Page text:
Trumpet player Roy Hargrove was born in Waco, Texas. He was "discovered" by Wynton Marsalis on the occasion of a visit in the university where Roy was a student back then. In the course of time, he became one of Modern Jazz major figures. On the video below, recorded during Jazz Festival 2010, he interprets a medley (Rouge / You’re My Everything) with an extreme sensitiveness.

I was lucky to hear him play several times, most notably at the Blue Note in New York with his Big Band.

Blue Note - August 24, 2013

Bad News

Didier LOCKWOOD (February 11, 1956 - February 18, 2018)

La Rochelle - Les Francofolies - Juillet 1987

Violonist Didier Lockwood died suddenly on February 18th, at the age of 62. A true jazzman but also an eclectic musician, he started his career in the middle of the 70’ as a member of Christian Vander’s band Magma. Picked out by Stéphane Grappelli, he then started playing with the greatest Jazzmen (Miles Davis, Herbie Hancock, Marcus Miller, Wynton Marsalis…), but also with Barbara, Jacques Higelin, Claude Nougaro. In the 2000’, his show "Le Jazz et la Diva" – where he mixed Jazz and Classical music with soprano singer Caroline Casadesus who was his wife back then – was a triumph. Curious about every musical genre, he was mostly a great improviser.

An Album, A Story

THE BEATLES / Abbey Road

Released before although recorded after "Let It Be", Abbey Road is definitely The Beatles’ last album. Back then, the band faced a deep crisis, each member aspiring to complete his own project, particularly John Lennon who had just formed the “Plastic Ono Band” together with his new wife Yoko Ono. She has often been blamed for the band’s break-up. I personally find this statement exaggerated. Even if Yoko’s presence during the recording of Abbey Road surely created tensions, the divorce was already effective. In spite a this far from relaxed atmosphere, the creative magic happened again as soon as the four artists were reunited in the studios. The result : one of their most high-achievement albums with strong compositions, in particular George Harrison’s "Here Comes the Sun" and "Something" (considered by Frank Sinatra as 20th century’s most beautiful song).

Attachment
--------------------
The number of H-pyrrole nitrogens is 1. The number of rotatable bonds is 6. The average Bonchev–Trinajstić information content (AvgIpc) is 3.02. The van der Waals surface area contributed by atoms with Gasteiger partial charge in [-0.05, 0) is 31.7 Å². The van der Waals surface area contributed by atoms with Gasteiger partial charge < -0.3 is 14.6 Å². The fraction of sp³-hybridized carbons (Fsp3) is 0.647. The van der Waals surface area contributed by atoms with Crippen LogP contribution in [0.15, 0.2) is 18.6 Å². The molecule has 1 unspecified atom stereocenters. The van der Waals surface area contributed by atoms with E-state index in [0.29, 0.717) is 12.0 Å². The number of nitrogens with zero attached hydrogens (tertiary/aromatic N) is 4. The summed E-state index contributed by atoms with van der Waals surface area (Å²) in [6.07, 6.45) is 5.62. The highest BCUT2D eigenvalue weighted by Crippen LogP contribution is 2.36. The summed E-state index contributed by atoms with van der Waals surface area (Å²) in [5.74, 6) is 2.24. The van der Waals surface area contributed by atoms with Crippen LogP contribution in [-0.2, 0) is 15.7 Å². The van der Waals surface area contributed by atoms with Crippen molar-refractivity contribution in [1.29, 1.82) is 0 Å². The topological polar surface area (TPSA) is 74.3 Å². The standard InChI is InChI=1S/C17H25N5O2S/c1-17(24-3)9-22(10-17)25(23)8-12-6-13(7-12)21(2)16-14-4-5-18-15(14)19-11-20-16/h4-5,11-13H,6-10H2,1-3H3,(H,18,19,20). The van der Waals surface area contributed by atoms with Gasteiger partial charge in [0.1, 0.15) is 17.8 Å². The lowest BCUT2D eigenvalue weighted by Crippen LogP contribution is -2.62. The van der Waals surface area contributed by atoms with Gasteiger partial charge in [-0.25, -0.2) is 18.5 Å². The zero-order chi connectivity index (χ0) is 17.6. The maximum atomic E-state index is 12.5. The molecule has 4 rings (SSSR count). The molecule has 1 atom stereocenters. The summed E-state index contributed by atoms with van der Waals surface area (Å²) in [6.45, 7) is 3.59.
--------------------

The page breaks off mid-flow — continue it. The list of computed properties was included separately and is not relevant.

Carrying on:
It is impossible to talk about Abbey Road without mentioning the sleeve.
The album was originally entitled "Everest" and a picture taken at the foot of the Himalaya was first contemplated but considered too expansive. Paul McCartney had the idea to take a shot on the crosswalk in front of the Studios located on 3 Abbey Road. They meet the morning of August 8th of 1969, shot by photographer Iain McMillan who takes half a dozen pics and chooses the famous one. “It was the only one that had their legs in a perfect ‘V’ formation”, McMillan said.

The Conspiracy theory everyone talks about these days isn’t really something new.